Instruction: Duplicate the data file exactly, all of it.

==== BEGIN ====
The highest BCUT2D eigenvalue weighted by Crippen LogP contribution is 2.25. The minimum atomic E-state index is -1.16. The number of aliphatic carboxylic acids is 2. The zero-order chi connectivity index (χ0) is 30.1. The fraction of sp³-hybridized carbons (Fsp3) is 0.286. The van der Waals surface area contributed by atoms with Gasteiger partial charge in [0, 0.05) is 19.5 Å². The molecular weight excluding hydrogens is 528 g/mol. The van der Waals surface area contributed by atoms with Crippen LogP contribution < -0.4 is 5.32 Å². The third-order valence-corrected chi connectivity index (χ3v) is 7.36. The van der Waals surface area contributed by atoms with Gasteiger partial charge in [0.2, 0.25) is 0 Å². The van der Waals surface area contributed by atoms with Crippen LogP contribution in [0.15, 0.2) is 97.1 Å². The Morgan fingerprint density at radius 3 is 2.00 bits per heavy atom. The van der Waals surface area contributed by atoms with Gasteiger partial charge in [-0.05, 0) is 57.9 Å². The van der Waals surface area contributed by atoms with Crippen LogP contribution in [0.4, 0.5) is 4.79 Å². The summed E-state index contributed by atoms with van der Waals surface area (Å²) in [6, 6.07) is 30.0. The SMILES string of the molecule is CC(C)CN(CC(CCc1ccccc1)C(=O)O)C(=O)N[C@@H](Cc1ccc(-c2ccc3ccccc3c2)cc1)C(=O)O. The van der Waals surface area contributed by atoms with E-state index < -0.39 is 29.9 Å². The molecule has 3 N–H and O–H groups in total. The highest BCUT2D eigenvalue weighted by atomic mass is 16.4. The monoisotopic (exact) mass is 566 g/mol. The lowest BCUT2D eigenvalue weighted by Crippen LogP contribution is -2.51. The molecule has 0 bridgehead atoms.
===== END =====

The highest BCUT2D eigenvalue weighted by Crippen LogP contribution is 2.25. The minimum atomic E-state index is -1.16. The number of aliphatic carboxylic acids is 2. The zero-order chi connectivity index (χ0) is 30.1. The fraction of sp³-hybridized carbons (Fsp3) is 0.286. The van der Waals surface area contributed by atoms with Gasteiger partial charge in [0, 0.05) is 19.5 Å². The molecular weight excluding hydrogens is 528 g/mol. The van der Waals surface area contributed by atoms with Crippen LogP contribution < -0.4 is 5.32 Å². The third-order valence-corrected chi connectivity index (χ3v) is 7.36. The van der Waals surface area contributed by atoms with Gasteiger partial charge in [0.2, 0.25) is 0 Å². The van der Waals surface area contributed by atoms with Crippen LogP contribution in [0.15, 0.2) is 97.1 Å². The Morgan fingerprint density at radius 3 is 2.00 bits per heavy atom. The van der Waals surface area contributed by atoms with Gasteiger partial charge in [-0.05, 0) is 57.9 Å². The van der Waals surface area contributed by atoms with Crippen LogP contribution in [0.4, 0.5) is 4.79 Å². The summed E-state index contributed by atoms with van der Waals surface area (Å²) in [6, 6.07) is 30.0. The SMILES string of the molecule is CC(C)CN(CC(CCc1ccccc1)C(=O)O)C(=O)N[C@@H](Cc1ccc(-c2ccc3ccccc3c2)cc1)C(=O)O. The van der Waals surface area contributed by atoms with E-state index < -0.39 is 29.9 Å². The molecule has 3 N–H and O–H groups in total. The highest BCUT2D eigenvalue weighted by atomic mass is 16.4. The monoisotopic (exact) mass is 566 g/mol. The lowest BCUT2D eigenvalue weighted by Crippen LogP contribution is -2.51. The molecule has 0 bridgehead atoms.